In Brazil’s stock market, a fintech IPO looks increasingly unlikely

At a global level, the number of Initial Public Offerings has declined markedly in the face of rising rates and risks of a recession. The odds for a fintech IPO are descending as valuations have dropped.

But in Brazil, that has been the case for years. Even in the good times, locally-based tech companies decided to go directly to US markets to list their shares. And now that time has come to cut costs, some of the few that trade locally are considering walking away.

Analysts say that local exchange B3 will continue to struggle to attract big-time deals from fintechs, losing deals to U.S. markets despite the latest risk-off mode in global markets and the Nasdaq receding by 35% year to date.

This week, Nubank, the most prominent digital bank in Latin America by the number of clients, said the financial market regulator in Brazil had authorized the company’s decision to call off its registration as a foreign issuer in Brazil and downgrade their locally-traded Brazilian Depositary Receipt.

BDRs are the Brazilian equivalent of ADRs in the United States. The digital bank launched an IPO last year on the New York Stock Exchange, yet it arranged for its shares to be traded locally through BDRs.

Nubank took investors by surprise in September when it announced it would lower the level of its BDR program from 3 to 1. According to Brazilian media, Level 1 BDRs can be issued by companies without registering as a publicly-held companies in Brazil. This reduces bureaucracy as the information produced for investors and regulatory requirements are less burdensome.

The company did not give a concrete reason, yet many believe it is related to costs.

Nubank and Inter have been the exception

Nubank’s decision regarding local BDRs adds up to the delisting of digital bank Banco Inter earlier this year, both the latest illustrations of B3’s frustrated efforts to attract fintech IPOs.

Inter, one of the few locally traded neobanks in Brazil, decided earlier to migrate its stock to US Nasdaq instead.

But beyond the current risk-off environment, the cases of Nubank and Inter have been the exception rather than the norm in the fintech space.

The base of US investors is much more appealing to tech companies, and multiples, although now at a low because of the crisis, are much better than in local exchanges.

“The main reasons are greater exposure to global investors and the ability to raise dollar funds, considering Latin American fintechs are located in countries with unstable currencies,” Bruno Diniz, a fintech adviser in Brazil, told Fintech Nexus. “Also, the fact that they are (listing) in a country with stronger corporate governance rules and legal security.”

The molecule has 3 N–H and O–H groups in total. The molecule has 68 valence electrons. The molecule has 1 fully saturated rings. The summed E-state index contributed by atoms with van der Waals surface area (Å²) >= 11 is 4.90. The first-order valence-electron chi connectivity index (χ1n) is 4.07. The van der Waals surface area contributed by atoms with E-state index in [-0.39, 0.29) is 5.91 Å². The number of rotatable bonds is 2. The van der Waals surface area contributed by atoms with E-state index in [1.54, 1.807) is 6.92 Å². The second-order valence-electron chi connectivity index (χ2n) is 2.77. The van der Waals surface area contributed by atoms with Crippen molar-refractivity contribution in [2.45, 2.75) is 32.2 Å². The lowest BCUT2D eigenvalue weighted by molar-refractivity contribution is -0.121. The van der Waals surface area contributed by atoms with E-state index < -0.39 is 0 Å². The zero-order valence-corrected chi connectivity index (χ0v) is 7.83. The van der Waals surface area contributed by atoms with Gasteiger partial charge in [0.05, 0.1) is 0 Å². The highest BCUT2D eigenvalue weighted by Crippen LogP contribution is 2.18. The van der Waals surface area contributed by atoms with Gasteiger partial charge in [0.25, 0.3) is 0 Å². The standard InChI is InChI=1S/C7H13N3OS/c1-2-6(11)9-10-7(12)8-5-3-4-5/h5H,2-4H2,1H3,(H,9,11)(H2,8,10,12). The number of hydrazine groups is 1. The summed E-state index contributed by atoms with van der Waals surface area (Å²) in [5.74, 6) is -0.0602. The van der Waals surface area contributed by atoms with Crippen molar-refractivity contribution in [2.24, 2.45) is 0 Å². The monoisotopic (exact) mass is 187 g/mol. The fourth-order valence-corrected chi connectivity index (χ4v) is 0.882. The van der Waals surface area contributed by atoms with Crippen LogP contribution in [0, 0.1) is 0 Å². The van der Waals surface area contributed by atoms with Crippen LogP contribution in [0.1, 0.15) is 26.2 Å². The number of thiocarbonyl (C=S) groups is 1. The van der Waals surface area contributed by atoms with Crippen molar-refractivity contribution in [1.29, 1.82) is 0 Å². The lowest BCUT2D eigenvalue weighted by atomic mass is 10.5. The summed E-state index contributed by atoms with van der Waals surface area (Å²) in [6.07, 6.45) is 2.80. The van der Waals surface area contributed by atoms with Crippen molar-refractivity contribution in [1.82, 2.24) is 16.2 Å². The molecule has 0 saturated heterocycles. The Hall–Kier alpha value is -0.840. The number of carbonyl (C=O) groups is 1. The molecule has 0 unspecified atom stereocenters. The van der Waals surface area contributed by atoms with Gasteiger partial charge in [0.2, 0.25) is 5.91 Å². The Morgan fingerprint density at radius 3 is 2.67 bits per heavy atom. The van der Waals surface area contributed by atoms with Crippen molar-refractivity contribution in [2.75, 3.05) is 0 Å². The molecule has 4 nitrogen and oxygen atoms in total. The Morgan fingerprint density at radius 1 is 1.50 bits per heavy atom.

One of the market experts’ arguments is that there are simply not enough peers in the Brazilian Bovespa for investors to compare and adequately value companies. The financial sector in the Brazilian stock index is comprised mainly of traditional banks such as Itau, Santander, and Bradesco. Despite their vast size and tight grip on the credit market, these banks typically trade at lower multiples than their US fintech counterparts.

A weak season for IPOs in Brazil

Other large Brazilian financial technology companies, such as PagSeguro, Stone, and XP Inc, have circumvented the local exchange and did an IPO directly in the US.

The president of the B3 had repeatedly stated that it was looking to draw a line in the sand, trying to regain interest from local fintechs and encouraging them to issue shares locally.

So far, those efforts have not borne fruit.

Moreover, the scenario for initial public offerings remains muted this year, even beyond the tech sector. The IPO market in Brazil has been moribund this year, with no deals priced in the first half of the year following 29 different deals in 2021, according to data compiled by Bloomberg.

Foreign investment flows to Brazil falling

David Vélez headshot
David Vélez, Co-Founder and CEO of Nubank.

Following the global trend, investment flows into the Brazilian equity market have receded sharply. Foreign investors’ buys into IPOs or follow-ons in Brazil are at 18.9 billion Brazilian reais, according to B3 data, down sharply from the golden years. In 2021, the local exchange attracted a record 48.7 billion reais; in 2020 and 2019, the number was 40.3 billion reais and 38.0 billion reais, respectively. 

To be sure, a weak season for IPOs is not exclusive to Brazil or Latin America alone. Worldwide, deals have faded in the face of a bear market and plummeting valuations.

Therefore, fintech advisers do not expect Latin American fintechs to seek equity funding even in the US, where the Nasdaq is down 35% year to date.

“We could expect a weak IPO season ahead for Latin American companies in the U.S., at least until the economic turmoil passes,” Diniz said.

  • David Feliba

    David is a Latin American journalist. He reports regularly on the region for global news organizations such as The Washington Post, The New York Times, The Financial Times, and Americas Quarterly.

    He has worked for S&P Global Market Intelligence as a LatAm financial reporter and has built expertise on fintech and market trends in the region.

    He lives in Buenos Aires.